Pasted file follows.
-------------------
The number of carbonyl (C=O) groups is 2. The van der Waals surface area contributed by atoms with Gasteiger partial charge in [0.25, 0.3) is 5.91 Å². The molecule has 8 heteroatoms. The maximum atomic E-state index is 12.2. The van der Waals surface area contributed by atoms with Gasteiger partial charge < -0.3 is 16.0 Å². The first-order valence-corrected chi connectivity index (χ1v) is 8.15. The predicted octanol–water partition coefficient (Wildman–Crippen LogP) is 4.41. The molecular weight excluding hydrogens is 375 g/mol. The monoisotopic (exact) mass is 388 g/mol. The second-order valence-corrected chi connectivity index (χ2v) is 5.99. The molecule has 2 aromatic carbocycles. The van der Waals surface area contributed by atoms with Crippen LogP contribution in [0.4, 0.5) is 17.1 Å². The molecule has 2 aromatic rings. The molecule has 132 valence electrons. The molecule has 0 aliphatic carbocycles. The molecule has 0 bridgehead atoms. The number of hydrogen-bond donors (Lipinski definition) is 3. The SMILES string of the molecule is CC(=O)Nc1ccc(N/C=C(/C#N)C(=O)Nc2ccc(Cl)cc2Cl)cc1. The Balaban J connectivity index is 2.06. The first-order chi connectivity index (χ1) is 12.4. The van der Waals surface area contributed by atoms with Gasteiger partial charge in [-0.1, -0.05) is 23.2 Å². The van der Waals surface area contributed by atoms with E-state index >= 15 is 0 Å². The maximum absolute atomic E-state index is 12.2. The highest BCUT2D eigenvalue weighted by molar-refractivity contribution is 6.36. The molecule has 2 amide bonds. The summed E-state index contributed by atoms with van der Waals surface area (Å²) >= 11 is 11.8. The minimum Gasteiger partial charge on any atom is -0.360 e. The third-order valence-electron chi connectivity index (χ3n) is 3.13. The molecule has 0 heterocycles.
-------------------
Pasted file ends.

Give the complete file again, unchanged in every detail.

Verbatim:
The number of carbonyl (C=O) groups is 2. The van der Waals surface area contributed by atoms with Gasteiger partial charge in [0.25, 0.3) is 5.91 Å². The molecule has 8 heteroatoms. The maximum atomic E-state index is 12.2. The van der Waals surface area contributed by atoms with Gasteiger partial charge < -0.3 is 16.0 Å². The first-order valence-corrected chi connectivity index (χ1v) is 8.15. The predicted octanol–water partition coefficient (Wildman–Crippen LogP) is 4.41. The molecular weight excluding hydrogens is 375 g/mol. The monoisotopic (exact) mass is 388 g/mol. The second-order valence-corrected chi connectivity index (χ2v) is 5.99. The molecule has 2 aromatic carbocycles. The van der Waals surface area contributed by atoms with Crippen LogP contribution in [0.4, 0.5) is 17.1 Å². The molecule has 2 aromatic rings. The molecule has 132 valence electrons. The molecule has 0 aliphatic carbocycles. The molecule has 0 bridgehead atoms. The number of hydrogen-bond donors (Lipinski definition) is 3. The SMILES string of the molecule is CC(=O)Nc1ccc(N/C=C(/C#N)C(=O)Nc2ccc(Cl)cc2Cl)cc1. The Balaban J connectivity index is 2.06. The first-order chi connectivity index (χ1) is 12.4. The van der Waals surface area contributed by atoms with Gasteiger partial charge in [-0.1, -0.05) is 23.2 Å². The van der Waals surface area contributed by atoms with E-state index >= 15 is 0 Å². The maximum absolute atomic E-state index is 12.2. The highest BCUT2D eigenvalue weighted by molar-refractivity contribution is 6.36. The molecule has 2 amide bonds. The summed E-state index contributed by atoms with van der Waals surface area (Å²) >= 11 is 11.8. The minimum Gasteiger partial charge on any atom is -0.360 e. The third-order valence-electron chi connectivity index (χ3n) is 3.13. The molecule has 0 heterocycles.